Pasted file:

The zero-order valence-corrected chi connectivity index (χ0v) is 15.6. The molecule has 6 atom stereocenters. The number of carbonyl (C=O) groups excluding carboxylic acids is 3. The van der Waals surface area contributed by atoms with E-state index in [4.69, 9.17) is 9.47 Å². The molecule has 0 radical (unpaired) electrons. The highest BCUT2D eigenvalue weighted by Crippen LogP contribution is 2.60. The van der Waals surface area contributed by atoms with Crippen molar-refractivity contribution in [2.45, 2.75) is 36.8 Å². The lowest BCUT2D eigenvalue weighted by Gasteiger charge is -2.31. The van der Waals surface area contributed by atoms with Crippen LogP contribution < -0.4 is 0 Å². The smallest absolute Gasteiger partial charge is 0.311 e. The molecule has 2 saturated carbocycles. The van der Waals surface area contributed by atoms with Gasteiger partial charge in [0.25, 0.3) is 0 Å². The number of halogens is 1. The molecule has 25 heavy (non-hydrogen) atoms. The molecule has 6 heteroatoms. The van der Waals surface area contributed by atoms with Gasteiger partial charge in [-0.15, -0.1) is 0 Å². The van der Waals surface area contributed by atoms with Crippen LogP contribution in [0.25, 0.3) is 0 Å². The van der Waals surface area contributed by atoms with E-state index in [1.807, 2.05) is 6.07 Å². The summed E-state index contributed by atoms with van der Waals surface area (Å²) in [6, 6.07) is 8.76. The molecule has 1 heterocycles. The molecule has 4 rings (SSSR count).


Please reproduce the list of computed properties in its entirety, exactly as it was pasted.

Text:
The zero-order valence-corrected chi connectivity index (χ0v) is 15.6. The molecule has 6 atom stereocenters. The number of carbonyl (C=O) groups excluding carboxylic acids is 3. The van der Waals surface area contributed by atoms with E-state index in [4.69, 9.17) is 9.47 Å². The molecule has 0 radical (unpaired) electrons. The highest BCUT2D eigenvalue weighted by Crippen LogP contribution is 2.60. The van der Waals surface area contributed by atoms with Crippen molar-refractivity contribution in [2.45, 2.75) is 36.8 Å². The lowest BCUT2D eigenvalue weighted by Gasteiger charge is -2.31. The van der Waals surface area contributed by atoms with Crippen LogP contribution < -0.4 is 0 Å². The smallest absolute Gasteiger partial charge is 0.311 e. The molecule has 2 saturated carbocycles. The van der Waals surface area contributed by atoms with Gasteiger partial charge in [0.25, 0.3) is 0 Å². The number of halogens is 1. The molecule has 25 heavy (non-hydrogen) atoms. The molecule has 6 heteroatoms. The van der Waals surface area contributed by atoms with Gasteiger partial charge in [-0.15, -0.1) is 0 Å². The van der Waals surface area contributed by atoms with Crippen LogP contribution in [0.25, 0.3) is 0 Å². The van der Waals surface area contributed by atoms with E-state index in [1.807, 2.05) is 6.07 Å². The summed E-state index contributed by atoms with van der Waals surface area (Å²) in [6, 6.07) is 8.76. The molecule has 1 heterocycles. The molecule has 4 rings (SSSR count).